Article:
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Forming a Corporation or Limited Liability Company (LLC) in FLORIDA

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We've compiled for you here material commonly associated with incorporating or forming an LLC in Florida. While we strive to maintain correct and current information, we cannot guarantee its accuracy and strongly recommend you verify all considerations and consult with a qualified professional before incorporating or forming an LLC.

Business owners interested in maximum limited liability protection for their business should consider a Florida corporation or LLC. Leading the nation in the number of new business formations, Florida has become one of the most popular “business-friendly” states. Florida offers corporations and LLC’s a stable tax structure and excellent incentives and is known to have a pro-business and pro-technology climate. According to the 2006 census, Florida ranks 4th among all states in population, labor force, and the number of business establishments.

As of this writing, the Florida Division of Corporations’ online information, research, and electronic processing service center tells us Florida is now home to over 880,000 profit corporations and over 390,000 Limited Liability Companies (LLC’s). The growing popularity of LLC’s is highlighted by the fact that 130,251 Florida LLC’s were organized in 2006 -more than 5 times the number organized just 5 years earlier.

Business Structure

  • One or more incorporators can form a Florida corporation.
  • Corporate shareholders/directors/officers and LLC members/managers need not be Florida residents.
  • A Florida corporation can have one or more directors and all offices can be held by one person.
  • One person can be the sole director as well as hold all of the offices of a Florida corporation.
  • One person can be the sole member and/or manager of a Florida LLC.
  • One or more incorporators can form a Florida corporation.


  • Shareholders, directors and officers of corporations do not have to be residents of Florida, nor do members and managers of LLC’s.
  • A Florida corporation’s main office need not be located in the state and the corporation is not required to maintain offices in Florida.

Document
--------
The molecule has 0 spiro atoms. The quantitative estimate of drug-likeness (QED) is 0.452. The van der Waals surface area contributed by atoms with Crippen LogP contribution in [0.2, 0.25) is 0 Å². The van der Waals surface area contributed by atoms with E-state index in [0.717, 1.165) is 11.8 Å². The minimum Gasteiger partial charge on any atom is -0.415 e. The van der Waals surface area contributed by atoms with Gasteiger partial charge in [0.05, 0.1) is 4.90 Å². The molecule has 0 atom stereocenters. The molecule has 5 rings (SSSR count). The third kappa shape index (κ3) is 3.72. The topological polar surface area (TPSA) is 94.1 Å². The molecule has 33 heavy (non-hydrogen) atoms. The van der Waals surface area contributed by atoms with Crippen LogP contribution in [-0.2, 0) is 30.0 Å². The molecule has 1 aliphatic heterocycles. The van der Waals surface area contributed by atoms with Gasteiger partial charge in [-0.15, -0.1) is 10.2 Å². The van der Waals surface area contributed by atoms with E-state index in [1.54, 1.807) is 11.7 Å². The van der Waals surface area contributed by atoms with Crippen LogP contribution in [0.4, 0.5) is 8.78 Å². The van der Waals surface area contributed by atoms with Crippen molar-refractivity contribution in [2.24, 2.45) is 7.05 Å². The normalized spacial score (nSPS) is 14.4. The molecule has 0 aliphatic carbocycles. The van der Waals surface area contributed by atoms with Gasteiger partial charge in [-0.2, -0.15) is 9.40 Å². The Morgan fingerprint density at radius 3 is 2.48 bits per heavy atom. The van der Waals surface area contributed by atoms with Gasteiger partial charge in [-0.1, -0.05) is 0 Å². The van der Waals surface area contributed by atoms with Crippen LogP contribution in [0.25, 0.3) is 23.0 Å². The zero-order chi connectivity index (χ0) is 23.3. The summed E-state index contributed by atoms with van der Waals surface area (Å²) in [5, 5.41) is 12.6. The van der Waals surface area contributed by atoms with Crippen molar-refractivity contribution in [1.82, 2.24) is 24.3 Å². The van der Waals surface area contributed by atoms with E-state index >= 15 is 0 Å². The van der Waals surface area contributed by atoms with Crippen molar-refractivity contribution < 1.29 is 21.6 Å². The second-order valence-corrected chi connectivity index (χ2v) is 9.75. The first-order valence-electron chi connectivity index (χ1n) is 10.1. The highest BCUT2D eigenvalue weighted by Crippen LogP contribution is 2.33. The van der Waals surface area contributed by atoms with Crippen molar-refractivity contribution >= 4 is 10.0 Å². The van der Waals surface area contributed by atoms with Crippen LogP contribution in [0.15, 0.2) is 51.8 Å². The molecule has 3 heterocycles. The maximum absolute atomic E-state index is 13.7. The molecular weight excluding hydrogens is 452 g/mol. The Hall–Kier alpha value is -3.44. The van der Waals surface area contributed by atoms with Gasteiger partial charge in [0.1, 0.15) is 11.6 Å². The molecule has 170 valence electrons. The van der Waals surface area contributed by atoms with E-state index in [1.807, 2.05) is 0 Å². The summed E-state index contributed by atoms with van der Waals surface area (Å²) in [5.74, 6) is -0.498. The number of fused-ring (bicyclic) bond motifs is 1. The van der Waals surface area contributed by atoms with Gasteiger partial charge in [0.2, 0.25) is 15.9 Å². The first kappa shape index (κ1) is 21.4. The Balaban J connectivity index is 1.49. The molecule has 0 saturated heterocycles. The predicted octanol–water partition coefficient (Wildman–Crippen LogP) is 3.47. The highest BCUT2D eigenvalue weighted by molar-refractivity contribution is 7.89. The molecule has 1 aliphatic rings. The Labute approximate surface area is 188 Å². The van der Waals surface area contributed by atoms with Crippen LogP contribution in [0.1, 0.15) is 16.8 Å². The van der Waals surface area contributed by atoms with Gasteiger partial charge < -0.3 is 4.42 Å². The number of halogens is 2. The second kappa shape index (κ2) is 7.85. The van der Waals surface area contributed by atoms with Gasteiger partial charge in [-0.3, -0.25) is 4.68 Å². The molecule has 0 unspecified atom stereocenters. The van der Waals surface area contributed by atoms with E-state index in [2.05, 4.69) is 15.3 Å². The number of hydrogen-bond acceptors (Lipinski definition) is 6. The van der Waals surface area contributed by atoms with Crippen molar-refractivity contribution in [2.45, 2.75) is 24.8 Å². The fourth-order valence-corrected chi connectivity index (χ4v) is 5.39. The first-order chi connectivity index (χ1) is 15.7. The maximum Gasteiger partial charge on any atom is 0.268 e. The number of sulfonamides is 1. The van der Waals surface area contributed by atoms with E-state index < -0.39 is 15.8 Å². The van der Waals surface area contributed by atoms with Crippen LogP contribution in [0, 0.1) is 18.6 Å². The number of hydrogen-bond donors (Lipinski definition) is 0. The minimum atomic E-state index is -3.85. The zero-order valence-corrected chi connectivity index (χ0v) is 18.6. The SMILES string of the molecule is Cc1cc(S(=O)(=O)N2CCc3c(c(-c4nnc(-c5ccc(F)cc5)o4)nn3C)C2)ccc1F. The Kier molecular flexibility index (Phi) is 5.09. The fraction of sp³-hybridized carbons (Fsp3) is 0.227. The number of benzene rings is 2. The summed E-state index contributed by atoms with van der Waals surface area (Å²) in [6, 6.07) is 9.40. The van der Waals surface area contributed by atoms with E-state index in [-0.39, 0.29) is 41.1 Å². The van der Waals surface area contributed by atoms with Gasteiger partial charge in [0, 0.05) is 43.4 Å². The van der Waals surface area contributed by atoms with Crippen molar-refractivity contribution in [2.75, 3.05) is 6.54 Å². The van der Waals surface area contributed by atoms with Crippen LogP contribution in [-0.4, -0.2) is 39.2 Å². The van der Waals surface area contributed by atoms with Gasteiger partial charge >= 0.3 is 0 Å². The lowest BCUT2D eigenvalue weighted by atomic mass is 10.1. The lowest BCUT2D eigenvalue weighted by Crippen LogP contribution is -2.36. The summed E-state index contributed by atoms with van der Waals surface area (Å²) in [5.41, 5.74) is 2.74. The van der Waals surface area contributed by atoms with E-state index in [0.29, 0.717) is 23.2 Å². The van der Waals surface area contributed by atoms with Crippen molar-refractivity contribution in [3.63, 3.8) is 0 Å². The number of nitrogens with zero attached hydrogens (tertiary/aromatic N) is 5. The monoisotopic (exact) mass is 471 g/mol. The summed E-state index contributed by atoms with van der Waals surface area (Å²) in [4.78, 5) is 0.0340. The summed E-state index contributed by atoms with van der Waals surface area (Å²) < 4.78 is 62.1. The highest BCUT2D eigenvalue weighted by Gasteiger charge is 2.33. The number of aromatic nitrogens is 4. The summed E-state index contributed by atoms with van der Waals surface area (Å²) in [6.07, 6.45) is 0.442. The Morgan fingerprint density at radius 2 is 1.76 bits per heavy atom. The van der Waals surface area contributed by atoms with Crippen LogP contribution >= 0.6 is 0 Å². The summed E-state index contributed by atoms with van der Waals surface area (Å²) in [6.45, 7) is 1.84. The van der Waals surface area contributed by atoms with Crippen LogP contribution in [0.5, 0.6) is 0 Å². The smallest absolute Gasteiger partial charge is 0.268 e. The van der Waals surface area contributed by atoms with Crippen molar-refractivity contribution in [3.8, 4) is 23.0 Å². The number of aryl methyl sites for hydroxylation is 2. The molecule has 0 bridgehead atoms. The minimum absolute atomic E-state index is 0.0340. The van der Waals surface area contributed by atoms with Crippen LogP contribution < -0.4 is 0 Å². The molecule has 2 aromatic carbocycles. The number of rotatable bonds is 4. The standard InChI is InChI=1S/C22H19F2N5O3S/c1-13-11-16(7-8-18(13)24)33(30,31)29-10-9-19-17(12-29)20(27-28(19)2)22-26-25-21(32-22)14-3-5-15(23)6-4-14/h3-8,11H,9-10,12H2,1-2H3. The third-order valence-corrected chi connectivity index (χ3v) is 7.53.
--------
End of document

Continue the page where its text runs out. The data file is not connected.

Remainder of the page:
• The company does not have to maintain a bank account in Florida.
  • Corporate records do not have to be kept in Florida.

Costs & Taxes

  • Florida is one of the top 10 states having the most favorable tax climate for businesses.
  • Florida is one of the least expensive states in which to form a corporation or an LLC.
  • No minimum capital is required to incorporate in Florida.
  • Florida’s annual charges for corporations are among the lowest.
  • At the time of posting this article, Florida has a 5.5% corporate tax on federal taxable income exceeding $5,000 which does not apply to S Corporations & LLC’s.
  • There is no personal income tax – guaranteed by Florida’s constitution.
  • Florida has no state inheritance tax on shares owned by non-residents.
  • Florida has no taxes on stock transfers.
  • There is no franchise tax in Florida.
  • Florida has no sales tax, no state property taxes, and does not tax business inventories.
  • Florida offers a number of sales and use tax exemptions.


  • Owners, directors and officers of Florida corporations enjoy unique privacy.
  • The names of Florida corporation shareholders are not part of any public record. •
  • Names and addresses of initial directors of a Florida corporation are listed in the articles of incorporation.
  • Stock can be transferred privately and without notice.
  • Requirements for reporting and disclosure are minimal.

Foreign Qualification

If you are considering forming your corporation or LLC in Florida but you will not operate there, your company must foreign qualify in each of the other states in which you will be doing business, and your company must have a registered agent in your state of formation as well as each of the states in which you foreign qualify.

IMPORTANT: MaxFilings always advises you to consult with a professional who is familiar with all current laws and regulations that are applicable in your jurisdiction. And always seek the advice of a qualified “accountant”, “tax advisor” or “financial planner” when addressing tax issues. They are not only very complex but they are also subject to interpretation.

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